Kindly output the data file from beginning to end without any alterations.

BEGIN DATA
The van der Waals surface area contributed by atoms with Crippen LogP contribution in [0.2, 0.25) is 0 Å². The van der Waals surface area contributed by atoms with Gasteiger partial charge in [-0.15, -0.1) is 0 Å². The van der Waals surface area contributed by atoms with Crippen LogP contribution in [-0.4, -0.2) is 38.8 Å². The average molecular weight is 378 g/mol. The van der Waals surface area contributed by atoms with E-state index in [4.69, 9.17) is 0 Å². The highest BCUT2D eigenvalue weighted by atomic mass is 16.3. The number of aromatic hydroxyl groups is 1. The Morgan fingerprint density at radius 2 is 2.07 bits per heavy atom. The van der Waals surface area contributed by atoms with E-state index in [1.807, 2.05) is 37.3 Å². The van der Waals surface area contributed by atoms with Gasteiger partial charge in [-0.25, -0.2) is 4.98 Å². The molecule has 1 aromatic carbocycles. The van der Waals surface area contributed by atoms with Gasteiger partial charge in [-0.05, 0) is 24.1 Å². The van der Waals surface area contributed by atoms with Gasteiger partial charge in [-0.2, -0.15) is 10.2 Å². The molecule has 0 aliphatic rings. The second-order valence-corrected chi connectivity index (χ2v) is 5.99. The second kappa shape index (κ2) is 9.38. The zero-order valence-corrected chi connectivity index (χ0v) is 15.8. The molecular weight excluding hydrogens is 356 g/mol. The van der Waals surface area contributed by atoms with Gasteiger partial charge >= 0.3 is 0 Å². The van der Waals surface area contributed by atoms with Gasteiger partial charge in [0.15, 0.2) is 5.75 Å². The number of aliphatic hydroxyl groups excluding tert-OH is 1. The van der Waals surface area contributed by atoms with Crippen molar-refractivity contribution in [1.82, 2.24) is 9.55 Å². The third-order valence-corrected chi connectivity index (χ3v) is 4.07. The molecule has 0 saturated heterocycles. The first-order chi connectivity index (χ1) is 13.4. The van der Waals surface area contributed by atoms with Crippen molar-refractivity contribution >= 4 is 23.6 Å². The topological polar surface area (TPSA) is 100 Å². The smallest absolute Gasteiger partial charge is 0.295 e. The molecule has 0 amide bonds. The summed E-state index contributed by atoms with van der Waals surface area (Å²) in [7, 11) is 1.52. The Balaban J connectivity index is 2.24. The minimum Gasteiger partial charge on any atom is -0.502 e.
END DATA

The van der Waals surface area contributed by atoms with Crippen LogP contribution in [0.2, 0.25) is 0 Å². The van der Waals surface area contributed by atoms with Gasteiger partial charge in [-0.15, -0.1) is 0 Å². The van der Waals surface area contributed by atoms with Crippen LogP contribution in [-0.4, -0.2) is 38.8 Å². The average molecular weight is 378 g/mol. The van der Waals surface area contributed by atoms with E-state index in [4.69, 9.17) is 0 Å². The highest BCUT2D eigenvalue weighted by atomic mass is 16.3. The number of aromatic hydroxyl groups is 1. The Morgan fingerprint density at radius 2 is 2.07 bits per heavy atom. The van der Waals surface area contributed by atoms with E-state index in [1.807, 2.05) is 37.3 Å². The van der Waals surface area contributed by atoms with Gasteiger partial charge in [-0.25, -0.2) is 4.98 Å². The molecule has 1 aromatic carbocycles. The van der Waals surface area contributed by atoms with Gasteiger partial charge in [-0.05, 0) is 24.1 Å². The van der Waals surface area contributed by atoms with Gasteiger partial charge in [-0.2, -0.15) is 10.2 Å². The molecule has 0 aliphatic rings. The second-order valence-corrected chi connectivity index (χ2v) is 5.99. The second kappa shape index (κ2) is 9.38. The zero-order valence-corrected chi connectivity index (χ0v) is 15.8. The molecular weight excluding hydrogens is 356 g/mol. The van der Waals surface area contributed by atoms with Gasteiger partial charge >= 0.3 is 0 Å². The van der Waals surface area contributed by atoms with Gasteiger partial charge in [0.15, 0.2) is 5.75 Å². The number of aliphatic hydroxyl groups excluding tert-OH is 1. The van der Waals surface area contributed by atoms with Crippen molar-refractivity contribution in [1.82, 2.24) is 9.55 Å². The third-order valence-corrected chi connectivity index (χ3v) is 4.07. The molecule has 0 saturated heterocycles. The first-order chi connectivity index (χ1) is 13.4. The van der Waals surface area contributed by atoms with Crippen molar-refractivity contribution >= 4 is 23.6 Å². The topological polar surface area (TPSA) is 100 Å². The smallest absolute Gasteiger partial charge is 0.295 e. The molecule has 0 amide bonds. The summed E-state index contributed by atoms with van der Waals surface area (Å²) in [7, 11) is 1.52. The Balaban J connectivity index is 2.24. The minimum Gasteiger partial charge on any atom is -0.502 e.